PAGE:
Skip to main content

I am the Super Mother Bug!


Bug
(2006)

If his resumé is any evidence, it can’t be very nice living in William Friedkin’s head. Less uncomfortable, perhaps, during that brief period in the ‘70s when he married his murky obsessions with strong material. Since the ‘80s his script choices have been dependably erratic, but the odd commercial success (Rules of Engagement) has kept him working. His last couple of films have exemplified his strange fascinations, as characters in tawdry circumstances spiral off into crazed, over-cooked, theatricality.

One might argue that this is appropriate, as both Bug and Killer Joe are adapted from plays. But the effect on this viewer is to ultimately disengage from the story. Maybe the hyperbolic climaxes Friedkin thunders towards are designed to reveal that, actually, he’s really making comedies. I can see that Killer Joe’s finale could be construed that way, except that it’s the kind of queasy humour that requires one to see the funny side of being suspended upside down in a brimming cesspit. Friedkin just isn’t a funny guy; he’s much to literal to translate humour or nuance from the page. Why bother when repeatedly bludgeoning the same spot over 90 minutes will do? As a result, the cumulative effect of Bug is wearying rather than compelling or provocative.

Lonely Agnes (Ashley Judd) lives in the misleadingly-named Rustic Motel. She waitresses at a lesbian bar and consumes assorted narcotics with her co-worker R.C. (John Carter’s Lynne Collins). R.C. introduces Agnes to Peter (Michael Shannon), a disturbed veteran, and a tentative but increasingly claustrophobic relationship begins between the two of them. Meanwhile, Agnes’ abusive ex (Harry Connick Jr.) has been release from prison.

There’s little need to open out the play from its single location, and Friedkin sensibly restricts himself accordingly. In contrast, he leaves little to the imagination as the inclusive paranoia and isolation of Agnes and Peter grow. One can imagine how much of this would have been based solely on the performances as a stage play, as it’s all about inviting an audience to identify with the leads’ delusional states (Peter, in particular, is a part that invites absurd grandstanding, and the never-reticent Shannon bites the head off the role, then proceeds to heave bloody chunks of it over the screen throughout – sometimes literally). When Peter hears helicopters we don’t just hear helicopters too, the lighting changes accordingly; they’re outside, dammit!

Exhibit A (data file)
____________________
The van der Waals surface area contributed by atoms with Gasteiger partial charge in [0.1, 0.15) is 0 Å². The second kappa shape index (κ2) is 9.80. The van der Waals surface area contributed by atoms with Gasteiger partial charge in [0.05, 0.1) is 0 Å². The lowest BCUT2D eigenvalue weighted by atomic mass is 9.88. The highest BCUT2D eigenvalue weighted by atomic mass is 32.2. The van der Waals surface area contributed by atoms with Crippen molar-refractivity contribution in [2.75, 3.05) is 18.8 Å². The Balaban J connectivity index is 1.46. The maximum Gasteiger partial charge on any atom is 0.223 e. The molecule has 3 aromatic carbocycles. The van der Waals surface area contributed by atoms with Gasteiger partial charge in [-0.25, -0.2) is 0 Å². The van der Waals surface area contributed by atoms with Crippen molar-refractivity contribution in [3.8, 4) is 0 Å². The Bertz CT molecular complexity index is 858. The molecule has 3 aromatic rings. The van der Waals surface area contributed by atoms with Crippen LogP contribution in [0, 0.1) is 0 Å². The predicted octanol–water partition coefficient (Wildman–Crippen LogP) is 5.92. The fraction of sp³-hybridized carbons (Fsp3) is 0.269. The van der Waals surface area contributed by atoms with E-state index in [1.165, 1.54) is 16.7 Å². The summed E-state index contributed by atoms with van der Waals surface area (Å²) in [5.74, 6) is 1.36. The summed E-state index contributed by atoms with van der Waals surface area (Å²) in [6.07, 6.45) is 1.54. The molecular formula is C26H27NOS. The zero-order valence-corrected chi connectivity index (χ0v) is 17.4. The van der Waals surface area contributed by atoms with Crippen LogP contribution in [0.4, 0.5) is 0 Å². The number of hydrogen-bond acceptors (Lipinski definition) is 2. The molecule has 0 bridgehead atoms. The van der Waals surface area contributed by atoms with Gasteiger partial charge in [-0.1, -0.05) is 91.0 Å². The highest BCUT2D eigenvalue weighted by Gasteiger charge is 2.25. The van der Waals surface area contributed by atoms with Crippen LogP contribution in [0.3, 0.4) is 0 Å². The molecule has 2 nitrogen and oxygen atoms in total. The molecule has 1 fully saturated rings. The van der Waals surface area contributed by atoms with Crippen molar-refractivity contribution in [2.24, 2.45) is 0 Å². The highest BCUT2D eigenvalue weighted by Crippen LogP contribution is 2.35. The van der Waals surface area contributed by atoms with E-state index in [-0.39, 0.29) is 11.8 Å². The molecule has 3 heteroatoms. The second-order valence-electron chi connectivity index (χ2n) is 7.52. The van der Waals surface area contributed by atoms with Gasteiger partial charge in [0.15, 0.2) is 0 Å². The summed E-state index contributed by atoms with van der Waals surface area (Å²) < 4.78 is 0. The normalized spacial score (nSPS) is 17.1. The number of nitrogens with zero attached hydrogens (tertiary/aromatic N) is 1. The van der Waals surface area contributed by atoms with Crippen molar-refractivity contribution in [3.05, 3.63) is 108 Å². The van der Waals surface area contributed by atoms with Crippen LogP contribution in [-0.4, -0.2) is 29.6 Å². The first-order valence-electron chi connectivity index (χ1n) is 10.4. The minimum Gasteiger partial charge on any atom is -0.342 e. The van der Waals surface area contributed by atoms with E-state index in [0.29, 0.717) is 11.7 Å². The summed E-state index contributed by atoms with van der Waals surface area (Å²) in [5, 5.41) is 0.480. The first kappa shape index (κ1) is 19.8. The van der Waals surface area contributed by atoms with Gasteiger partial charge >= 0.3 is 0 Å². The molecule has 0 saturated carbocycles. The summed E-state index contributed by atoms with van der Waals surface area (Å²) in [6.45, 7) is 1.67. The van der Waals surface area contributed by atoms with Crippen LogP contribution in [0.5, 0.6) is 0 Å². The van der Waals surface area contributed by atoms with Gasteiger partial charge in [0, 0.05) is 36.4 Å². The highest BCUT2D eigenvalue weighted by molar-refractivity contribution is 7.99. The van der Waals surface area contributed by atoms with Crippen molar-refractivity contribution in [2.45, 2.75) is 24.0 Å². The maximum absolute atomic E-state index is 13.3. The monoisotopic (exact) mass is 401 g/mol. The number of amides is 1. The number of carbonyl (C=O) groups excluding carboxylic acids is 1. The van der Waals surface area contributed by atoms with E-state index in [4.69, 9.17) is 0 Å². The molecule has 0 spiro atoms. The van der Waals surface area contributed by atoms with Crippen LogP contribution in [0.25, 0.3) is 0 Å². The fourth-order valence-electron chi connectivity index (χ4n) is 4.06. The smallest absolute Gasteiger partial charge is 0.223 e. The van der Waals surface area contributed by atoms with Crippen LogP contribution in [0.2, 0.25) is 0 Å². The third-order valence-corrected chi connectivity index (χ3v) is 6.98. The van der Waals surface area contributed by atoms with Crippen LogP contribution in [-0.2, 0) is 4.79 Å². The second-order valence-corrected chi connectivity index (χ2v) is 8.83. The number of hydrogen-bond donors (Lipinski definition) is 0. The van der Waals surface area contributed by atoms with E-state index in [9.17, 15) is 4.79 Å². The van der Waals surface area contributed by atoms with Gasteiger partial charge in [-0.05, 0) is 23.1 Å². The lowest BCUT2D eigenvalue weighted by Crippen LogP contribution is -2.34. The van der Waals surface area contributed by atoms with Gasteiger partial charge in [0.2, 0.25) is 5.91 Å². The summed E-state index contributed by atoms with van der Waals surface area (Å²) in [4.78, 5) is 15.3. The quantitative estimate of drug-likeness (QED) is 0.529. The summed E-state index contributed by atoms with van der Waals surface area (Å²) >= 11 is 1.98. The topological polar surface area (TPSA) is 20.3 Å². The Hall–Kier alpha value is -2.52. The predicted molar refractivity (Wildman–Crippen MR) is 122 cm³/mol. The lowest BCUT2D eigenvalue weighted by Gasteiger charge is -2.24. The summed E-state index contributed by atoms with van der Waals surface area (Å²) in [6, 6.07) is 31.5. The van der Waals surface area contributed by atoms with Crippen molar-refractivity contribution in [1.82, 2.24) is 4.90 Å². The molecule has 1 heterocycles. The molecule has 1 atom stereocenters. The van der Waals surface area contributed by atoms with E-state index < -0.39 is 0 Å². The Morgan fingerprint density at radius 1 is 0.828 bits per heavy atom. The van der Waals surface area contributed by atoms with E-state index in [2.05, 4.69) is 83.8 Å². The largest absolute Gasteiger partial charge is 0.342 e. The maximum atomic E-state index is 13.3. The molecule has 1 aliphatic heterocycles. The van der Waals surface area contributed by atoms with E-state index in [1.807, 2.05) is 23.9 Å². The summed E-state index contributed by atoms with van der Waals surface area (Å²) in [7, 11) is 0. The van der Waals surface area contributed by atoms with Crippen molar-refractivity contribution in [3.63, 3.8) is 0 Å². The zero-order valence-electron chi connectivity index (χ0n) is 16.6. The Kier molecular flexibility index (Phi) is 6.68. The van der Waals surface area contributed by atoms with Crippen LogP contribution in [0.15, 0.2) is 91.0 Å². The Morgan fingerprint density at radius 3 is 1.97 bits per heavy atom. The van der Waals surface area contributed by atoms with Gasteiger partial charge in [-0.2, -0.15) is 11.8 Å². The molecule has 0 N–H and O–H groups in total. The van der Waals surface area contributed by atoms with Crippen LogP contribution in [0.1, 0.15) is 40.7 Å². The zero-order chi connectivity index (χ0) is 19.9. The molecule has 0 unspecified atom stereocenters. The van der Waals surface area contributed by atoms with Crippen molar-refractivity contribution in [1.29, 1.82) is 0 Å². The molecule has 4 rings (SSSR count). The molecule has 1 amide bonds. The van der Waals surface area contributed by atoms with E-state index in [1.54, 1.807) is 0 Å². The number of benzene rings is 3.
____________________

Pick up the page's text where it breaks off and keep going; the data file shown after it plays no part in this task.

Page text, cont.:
This might work if there was ever any Polanski-esque uncertainty over whether the demons in Peter’s mind were that alone, but casting bug-eyed Shannon ensures there’s no chance. You know Peter will be climbing the walls before long within a minute of his introduction. Which is a shame, as there’s legitimate reason for Peter to be concerned over untoward military experimentation with his health and wellbeing (Gulf War Syndrome, etc). As it is, Peter is dismissed as a paranoid schizophrenic conspiracy nut, obsessed with the idea that he has been infected with tiny bugs and eager to fold every grand scheme he can think of into his fantasy.

Friedkin is similarly unsubtle with Agnes, highlighting her addiction issues early on (be it coke, crack or pot) so it’s very clear where her shifting lines of reality come from. Judd is very good, an underrated actress generally, but as the performers are pitched into the antic final act there is no place to go but OTT. The resulting sensation is one of watching little more than a misjudged amateur dramatics production.

I’m not sure much could have been done to prevent this without doing serious work on the structure of the piece. Certainly, the late-stage appearance of Dr. Sweet (Brian F. O’Byrne) does a little to offset the increasingly one-note crescendo of tone. But going any further in that direction would probably require a Jacob’s Ladder-esque shift in emphasis. There are a couple of shots on the end credits that appear designed to either provide answers (Agnes’ missing child) or add ambiguity (the fate of Dr. Sweet), but by that point you’re past caring.

I’ve seen it suggested that the film is too sophisticated for a mainstream audience. I’d argue that the reverse is true. I don’t think it’s the cup of tea of a wider crowd anyway, but Bug is relentlessly unsophisticated. It takes a hammer to crack a nut (or a bug) and ends up a victim to its own relentless histrionics.

**1/2

Popular posts from this blog

You were this amazing occidental samurai.

Ricochet (1991) (SPOILERS) You have to wonder at Denzel Washington’s agent at this point in the actor’s career. He’d recently won his first Oscar for Glory , yet followed it with less-than-glorious heart-transplant ghost comedy Heart Condition (Bob Hoskins’ racist cop receives Washington’s dead lawyer’s ticker; a recipe for hijinks!) Not long after, he dipped his tentative toe in the action arena with this Joel Silver production; Denzel has made his share of action fare since, of course, most of it serviceable if unremarkable, but none of it comes near to delivering the schlocky excesses of Ricochet , a movie at once ingenious and risible in its plot permutations, performances and production profligacy.

No one can be told what the Matrix is. You have to see it for yourself.

The Matrix  (1999) (SPOILERS) Twenty years on, and the articles are on the defining nature of The Matrix are piling up, most of them touching on how its world has become a reality, or maybe always was one. At the time, its premise was engaging enough, but it was the sum total of the package that cast a spell – the bullet time, the fashions, the soundtrack, the comic book-as-live-action framing and styling – not to mention it being probably the first movie to embrace and reflect the burgeoning Internet ( Hackers doesn’t really count), and subsequently to really ride the crest of the DVD boom wave. And now? Now it’s still really, really good.